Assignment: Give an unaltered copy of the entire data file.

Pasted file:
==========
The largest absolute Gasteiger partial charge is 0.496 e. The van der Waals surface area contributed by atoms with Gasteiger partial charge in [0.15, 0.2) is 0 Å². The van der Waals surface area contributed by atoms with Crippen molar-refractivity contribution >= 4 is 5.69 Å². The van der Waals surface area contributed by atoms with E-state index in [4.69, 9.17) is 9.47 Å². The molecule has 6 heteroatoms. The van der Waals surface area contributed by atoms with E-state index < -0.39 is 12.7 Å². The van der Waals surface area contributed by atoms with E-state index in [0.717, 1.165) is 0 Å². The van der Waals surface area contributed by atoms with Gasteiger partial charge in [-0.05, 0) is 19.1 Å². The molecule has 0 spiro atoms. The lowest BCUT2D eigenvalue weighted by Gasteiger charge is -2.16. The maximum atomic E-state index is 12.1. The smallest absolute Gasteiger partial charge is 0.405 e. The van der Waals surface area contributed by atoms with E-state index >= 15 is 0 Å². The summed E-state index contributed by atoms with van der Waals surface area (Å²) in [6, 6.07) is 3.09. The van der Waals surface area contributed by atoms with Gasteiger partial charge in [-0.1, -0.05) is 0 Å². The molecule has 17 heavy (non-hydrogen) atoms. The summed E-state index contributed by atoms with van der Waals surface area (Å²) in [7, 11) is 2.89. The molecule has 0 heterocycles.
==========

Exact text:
The largest absolute Gasteiger partial charge is 0.496 e. The van der Waals surface area contributed by atoms with Gasteiger partial charge in [0.15, 0.2) is 0 Å². The van der Waals surface area contributed by atoms with Crippen molar-refractivity contribution >= 4 is 5.69 Å². The van der Waals surface area contributed by atoms with E-state index in [4.69, 9.17) is 9.47 Å². The molecule has 6 heteroatoms. The van der Waals surface area contributed by atoms with E-state index < -0.39 is 12.7 Å². The van der Waals surface area contributed by atoms with E-state index in [0.717, 1.165) is 0 Å². The van der Waals surface area contributed by atoms with Gasteiger partial charge in [-0.05, 0) is 19.1 Å². The molecule has 0 spiro atoms. The lowest BCUT2D eigenvalue weighted by Gasteiger charge is -2.16. The maximum atomic E-state index is 12.1. The smallest absolute Gasteiger partial charge is 0.405 e. The van der Waals surface area contributed by atoms with E-state index >= 15 is 0 Å². The summed E-state index contributed by atoms with van der Waals surface area (Å²) in [6, 6.07) is 3.09. The van der Waals surface area contributed by atoms with Gasteiger partial charge in [-0.1, -0.05) is 0 Å². The molecule has 17 heavy (non-hydrogen) atoms. The summed E-state index contributed by atoms with van der Waals surface area (Å²) in [7, 11) is 2.89. The molecule has 0 heterocycles.